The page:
Friday, May 28, 2010

indigenous truth in argentina

A fantastic article by Marie Trigona 

Argentina's bicentennial celebration - what about the indigenous people? And how does the plight of indigenous people over there, relate to our fight for rights, over here.
"As bicentennial events commenced, indigenous groups led a caravan to the nation’s capital to demand recognition of their sovereign culture and plurality, in one of the largest indigenous demonstrations in Argentina’s history. During the march thousands commemorated the nation’s non-colonial history.
Santiago de la Casa, a Pilagá community member traveled from the province of Formosa to push for a law to recognize indigenous cultures, languages and territory. “We can’t be happy and celebrate the nation’s past 200 years as indigenous people. The indigenous people already existed here. The other, the Europeans who came here 200 years ago can celebrate. They can be happy because they have benefited from the waters, rivers, air, earth apt to produce. We are sad because we don’t have a specific law for the aboriginal people.”
The Pilagá community has faced environmental devastation and water pollution due to the construction of public water works project which has flooded indigenous ancestral lands. Amnesty International published a report on the “systematic violation of human rights.” The Pilagá community numbering around 6,000 inhabits the bordering lands of the La Estrella wetlands. The indigenous have faced constant repression from security forces and threats, in addition to the degradation of living standards due to the pollution of the wetlands. The Pilagá face food shortages and risk losing their traditional ways of life, such as hunting and fishing which they have depended on for centuries."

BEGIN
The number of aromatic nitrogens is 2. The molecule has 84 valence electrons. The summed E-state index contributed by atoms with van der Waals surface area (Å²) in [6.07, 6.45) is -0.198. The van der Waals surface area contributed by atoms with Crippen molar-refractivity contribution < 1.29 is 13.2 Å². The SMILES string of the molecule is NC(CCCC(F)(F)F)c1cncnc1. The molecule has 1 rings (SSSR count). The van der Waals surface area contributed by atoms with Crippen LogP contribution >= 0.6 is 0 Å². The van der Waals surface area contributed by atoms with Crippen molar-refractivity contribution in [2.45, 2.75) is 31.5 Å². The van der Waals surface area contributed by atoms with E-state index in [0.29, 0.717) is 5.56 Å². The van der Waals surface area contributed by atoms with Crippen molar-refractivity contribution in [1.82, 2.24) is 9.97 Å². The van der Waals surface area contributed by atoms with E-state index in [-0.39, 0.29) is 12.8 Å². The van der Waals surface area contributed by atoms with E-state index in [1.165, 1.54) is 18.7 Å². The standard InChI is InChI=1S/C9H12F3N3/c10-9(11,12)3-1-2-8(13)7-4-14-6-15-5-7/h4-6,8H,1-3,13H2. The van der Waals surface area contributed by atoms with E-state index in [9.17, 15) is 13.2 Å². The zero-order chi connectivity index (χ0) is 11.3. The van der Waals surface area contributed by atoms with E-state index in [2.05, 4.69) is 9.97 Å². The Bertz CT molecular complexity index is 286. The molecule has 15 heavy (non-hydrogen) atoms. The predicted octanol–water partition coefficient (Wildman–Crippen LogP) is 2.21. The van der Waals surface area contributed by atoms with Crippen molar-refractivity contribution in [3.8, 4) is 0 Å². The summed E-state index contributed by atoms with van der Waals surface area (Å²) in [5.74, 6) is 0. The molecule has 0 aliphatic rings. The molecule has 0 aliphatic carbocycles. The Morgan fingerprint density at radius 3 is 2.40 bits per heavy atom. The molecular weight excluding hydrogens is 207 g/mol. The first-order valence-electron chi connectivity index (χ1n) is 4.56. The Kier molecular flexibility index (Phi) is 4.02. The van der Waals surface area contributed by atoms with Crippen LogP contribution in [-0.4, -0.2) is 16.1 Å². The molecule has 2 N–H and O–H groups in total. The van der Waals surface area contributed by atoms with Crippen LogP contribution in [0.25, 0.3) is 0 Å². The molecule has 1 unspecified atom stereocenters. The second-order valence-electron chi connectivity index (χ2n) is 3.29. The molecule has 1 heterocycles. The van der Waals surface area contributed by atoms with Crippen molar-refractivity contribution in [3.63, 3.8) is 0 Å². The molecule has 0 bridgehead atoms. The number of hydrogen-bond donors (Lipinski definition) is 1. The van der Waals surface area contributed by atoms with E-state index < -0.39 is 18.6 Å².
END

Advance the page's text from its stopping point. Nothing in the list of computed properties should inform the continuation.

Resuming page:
These issues are global. The systemic, deliberate destruction of indigenous communities and peoples has and is happening all over this world and it is an absolute disgrace.
"More than 30 indigenous nations have survived the mass immigration of Europeans to Argentina. However, the nation’s early leaders led campaigns such as the “conquest of the desert,” to wipe out indigenous communities in the Patagonia south to make room for white inhabitants. General Julio Argentino Roca led this campaign in which “30 million hectares were stolen from the indigenous and distributed among the nation’s most wealthy under what is called the campaign of the desert,” said Anarchist Historian Osvaldo Bayer."
The article includes much historic information about the fate of indigenous people in Argentina - please go and read.

And what does it say about here? Maori are not alone in being denied their rights - the right to freedom and independence and truth. The right to live on ancestral land, the right to protect ancestral waterways, mountains, and other sacred places. The right to be equal.

Is putting stolen land into national parks any better than giving it to genocidial generals?

Hat tip Upside Down World


Anonymous said...

There was an article in a previous edition of Mana magazine (issue 92?)about one of the Maori owned fishing companies, I think it was Sealords, expanding into Argentina and acquiring quota in order to do so. I can't recall the exact details and I've passed the mag on to the whanau so can't easily check but I recall that at the time I was surprised that indigenous Argentinians didn't seem to have any of the quota and I was dismayed that the Maori owners didn't seem to have even considered that there was a bit of an ethical issue there. Is it alright for them to have quota in another countries fisheries when the indigenous people don't appear to have any? Would that be acceptable to them if the shoe was on the other foot, as it has been? Maori fought long and hard to get Maori fishing quota. I would like to think we would be supportive of the rights of other indigenous groups and not just rushing in when we see an opportunity to make money for ourselves.

Marty Mars said...

Very good points anon - this step where the oppressed become the oppressors is very interesting. I'd like to see indigenous peoples working together to protect and support each other not be divided against each other